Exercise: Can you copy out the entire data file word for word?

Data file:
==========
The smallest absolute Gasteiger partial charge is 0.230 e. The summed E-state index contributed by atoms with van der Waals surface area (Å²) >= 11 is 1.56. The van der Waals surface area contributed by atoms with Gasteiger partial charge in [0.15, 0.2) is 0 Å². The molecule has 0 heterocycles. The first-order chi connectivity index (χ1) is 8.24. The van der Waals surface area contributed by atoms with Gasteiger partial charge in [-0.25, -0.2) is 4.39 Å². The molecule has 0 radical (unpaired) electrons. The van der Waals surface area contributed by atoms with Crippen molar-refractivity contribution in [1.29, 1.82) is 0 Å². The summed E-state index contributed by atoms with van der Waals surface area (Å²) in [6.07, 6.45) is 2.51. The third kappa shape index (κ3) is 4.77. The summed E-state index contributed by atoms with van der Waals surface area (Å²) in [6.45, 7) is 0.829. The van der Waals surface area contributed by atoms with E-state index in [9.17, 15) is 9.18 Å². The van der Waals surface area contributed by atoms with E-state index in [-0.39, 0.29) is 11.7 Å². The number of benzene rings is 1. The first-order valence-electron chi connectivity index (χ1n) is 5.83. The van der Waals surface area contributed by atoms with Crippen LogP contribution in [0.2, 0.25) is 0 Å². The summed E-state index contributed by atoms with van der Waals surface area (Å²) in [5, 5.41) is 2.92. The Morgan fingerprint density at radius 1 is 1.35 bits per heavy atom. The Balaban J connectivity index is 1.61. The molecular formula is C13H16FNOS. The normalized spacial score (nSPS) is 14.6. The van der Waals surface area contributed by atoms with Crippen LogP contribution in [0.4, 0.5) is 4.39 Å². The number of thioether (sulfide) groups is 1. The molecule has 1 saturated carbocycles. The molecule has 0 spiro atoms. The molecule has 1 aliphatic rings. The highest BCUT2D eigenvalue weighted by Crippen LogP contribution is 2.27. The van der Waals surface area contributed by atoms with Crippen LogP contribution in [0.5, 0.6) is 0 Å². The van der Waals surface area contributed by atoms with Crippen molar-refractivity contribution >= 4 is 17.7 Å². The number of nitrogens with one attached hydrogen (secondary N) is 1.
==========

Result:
The smallest absolute Gasteiger partial charge is 0.230 e. The summed E-state index contributed by atoms with van der Waals surface area (Å²) >= 11 is 1.56. The van der Waals surface area contributed by atoms with Gasteiger partial charge in [0.15, 0.2) is 0 Å². The molecule has 0 heterocycles. The first-order chi connectivity index (χ1) is 8.24. The van der Waals surface area contributed by atoms with Gasteiger partial charge in [-0.25, -0.2) is 4.39 Å². The molecule has 0 radical (unpaired) electrons. The van der Waals surface area contributed by atoms with Crippen molar-refractivity contribution in [1.29, 1.82) is 0 Å². The summed E-state index contributed by atoms with van der Waals surface area (Å²) in [6.07, 6.45) is 2.51. The third kappa shape index (κ3) is 4.77. The summed E-state index contributed by atoms with van der Waals surface area (Å²) in [6.45, 7) is 0.829. The van der Waals surface area contributed by atoms with E-state index in [9.17, 15) is 9.18 Å². The van der Waals surface area contributed by atoms with E-state index in [-0.39, 0.29) is 11.7 Å². The number of benzene rings is 1. The first-order valence-electron chi connectivity index (χ1n) is 5.83. The van der Waals surface area contributed by atoms with Crippen LogP contribution in [0.2, 0.25) is 0 Å². The summed E-state index contributed by atoms with van der Waals surface area (Å²) in [5, 5.41) is 2.92. The Morgan fingerprint density at radius 1 is 1.35 bits per heavy atom. The Balaban J connectivity index is 1.61. The molecular formula is C13H16FNOS. The normalized spacial score (nSPS) is 14.6. The van der Waals surface area contributed by atoms with Crippen LogP contribution in [0.4, 0.5) is 4.39 Å². The number of thioether (sulfide) groups is 1. The molecule has 1 saturated carbocycles. The molecule has 0 spiro atoms. The molecule has 1 aliphatic rings. The highest BCUT2D eigenvalue weighted by Crippen LogP contribution is 2.27. The van der Waals surface area contributed by atoms with Crippen LogP contribution in [0.5, 0.6) is 0 Å². The van der Waals surface area contributed by atoms with Crippen molar-refractivity contribution >= 4 is 17.7 Å². The number of nitrogens with one attached hydrogen (secondary N) is 1.